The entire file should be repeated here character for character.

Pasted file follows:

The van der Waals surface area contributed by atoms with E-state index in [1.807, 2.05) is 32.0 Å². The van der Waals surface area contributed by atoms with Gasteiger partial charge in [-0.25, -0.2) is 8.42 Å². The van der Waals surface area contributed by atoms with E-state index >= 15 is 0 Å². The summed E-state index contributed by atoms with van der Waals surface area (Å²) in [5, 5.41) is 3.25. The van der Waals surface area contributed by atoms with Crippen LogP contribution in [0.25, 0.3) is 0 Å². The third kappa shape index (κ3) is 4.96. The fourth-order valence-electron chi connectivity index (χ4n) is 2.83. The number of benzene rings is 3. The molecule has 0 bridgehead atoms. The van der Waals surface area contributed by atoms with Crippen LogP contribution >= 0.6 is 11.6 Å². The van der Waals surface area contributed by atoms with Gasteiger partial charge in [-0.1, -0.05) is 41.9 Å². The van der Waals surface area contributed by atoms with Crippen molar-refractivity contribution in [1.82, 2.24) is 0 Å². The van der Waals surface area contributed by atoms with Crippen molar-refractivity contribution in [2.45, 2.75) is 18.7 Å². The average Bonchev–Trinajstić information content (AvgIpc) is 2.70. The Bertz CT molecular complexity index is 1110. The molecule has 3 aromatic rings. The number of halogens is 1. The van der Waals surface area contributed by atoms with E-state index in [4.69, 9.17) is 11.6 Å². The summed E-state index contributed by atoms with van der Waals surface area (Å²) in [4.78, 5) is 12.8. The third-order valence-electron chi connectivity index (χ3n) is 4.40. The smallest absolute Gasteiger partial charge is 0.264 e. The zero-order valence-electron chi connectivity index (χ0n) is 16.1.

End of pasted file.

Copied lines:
The van der Waals surface area contributed by atoms with E-state index in [1.807, 2.05) is 32.0 Å². The van der Waals surface area contributed by atoms with Gasteiger partial charge in [-0.25, -0.2) is 8.42 Å². The van der Waals surface area contributed by atoms with E-state index >= 15 is 0 Å². The summed E-state index contributed by atoms with van der Waals surface area (Å²) in [5, 5.41) is 3.25. The van der Waals surface area contributed by atoms with Crippen LogP contribution in [0.25, 0.3) is 0 Å². The third kappa shape index (κ3) is 4.96. The fourth-order valence-electron chi connectivity index (χ4n) is 2.83. The number of benzene rings is 3. The molecule has 0 bridgehead atoms. The van der Waals surface area contributed by atoms with Crippen LogP contribution >= 0.6 is 11.6 Å². The van der Waals surface area contributed by atoms with Gasteiger partial charge in [-0.1, -0.05) is 41.9 Å². The van der Waals surface area contributed by atoms with Crippen molar-refractivity contribution in [1.82, 2.24) is 0 Å². The van der Waals surface area contributed by atoms with Crippen molar-refractivity contribution in [2.45, 2.75) is 18.7 Å². The average Bonchev–Trinajstić information content (AvgIpc) is 2.70. The Bertz CT molecular complexity index is 1110. The molecule has 3 aromatic rings. The number of halogens is 1. The van der Waals surface area contributed by atoms with E-state index in [4.69, 9.17) is 11.6 Å². The summed E-state index contributed by atoms with van der Waals surface area (Å²) in [4.78, 5) is 12.8. The third-order valence-electron chi connectivity index (χ3n) is 4.40. The smallest absolute Gasteiger partial charge is 0.264 e. The zero-order valence-electron chi connectivity index (χ0n) is 16.1.